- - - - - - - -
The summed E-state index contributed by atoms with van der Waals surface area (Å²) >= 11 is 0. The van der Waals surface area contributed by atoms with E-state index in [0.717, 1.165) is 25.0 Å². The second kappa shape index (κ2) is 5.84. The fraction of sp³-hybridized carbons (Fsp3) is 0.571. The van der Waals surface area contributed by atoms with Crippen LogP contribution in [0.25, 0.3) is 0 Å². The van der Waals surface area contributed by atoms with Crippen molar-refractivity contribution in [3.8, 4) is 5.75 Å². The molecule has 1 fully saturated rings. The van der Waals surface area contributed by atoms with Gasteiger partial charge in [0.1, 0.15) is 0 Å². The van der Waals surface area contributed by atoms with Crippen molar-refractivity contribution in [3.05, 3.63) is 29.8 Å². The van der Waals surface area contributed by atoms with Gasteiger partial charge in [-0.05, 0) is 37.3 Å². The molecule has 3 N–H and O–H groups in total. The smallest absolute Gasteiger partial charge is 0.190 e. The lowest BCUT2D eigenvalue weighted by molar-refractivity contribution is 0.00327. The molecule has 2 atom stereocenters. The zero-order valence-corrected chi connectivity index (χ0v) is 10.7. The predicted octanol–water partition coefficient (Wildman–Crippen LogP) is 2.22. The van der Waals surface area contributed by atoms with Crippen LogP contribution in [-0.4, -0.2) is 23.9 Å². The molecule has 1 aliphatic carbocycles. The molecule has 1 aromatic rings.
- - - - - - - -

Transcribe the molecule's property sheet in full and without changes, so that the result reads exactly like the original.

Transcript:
The summed E-state index contributed by atoms with van der Waals surface area (Å²) >= 11 is 0. The van der Waals surface area contributed by atoms with E-state index in [0.717, 1.165) is 25.0 Å². The second kappa shape index (κ2) is 5.84. The fraction of sp³-hybridized carbons (Fsp3) is 0.571. The van der Waals surface area contributed by atoms with Crippen LogP contribution in [0.25, 0.3) is 0 Å². The van der Waals surface area contributed by atoms with Crippen molar-refractivity contribution in [3.8, 4) is 5.75 Å². The molecule has 1 fully saturated rings. The van der Waals surface area contributed by atoms with Gasteiger partial charge in [0.1, 0.15) is 0 Å². The van der Waals surface area contributed by atoms with Crippen molar-refractivity contribution in [3.05, 3.63) is 29.8 Å². The van der Waals surface area contributed by atoms with Gasteiger partial charge in [-0.05, 0) is 37.3 Å². The molecule has 3 N–H and O–H groups in total. The smallest absolute Gasteiger partial charge is 0.190 e. The lowest BCUT2D eigenvalue weighted by molar-refractivity contribution is 0.00327. The molecule has 2 atom stereocenters. The zero-order valence-corrected chi connectivity index (χ0v) is 10.7. The predicted octanol–water partition coefficient (Wildman–Crippen LogP) is 2.22. The van der Waals surface area contributed by atoms with Crippen LogP contribution in [-0.4, -0.2) is 23.9 Å². The molecule has 1 aliphatic carbocycles. The molecule has 1 aromatic rings.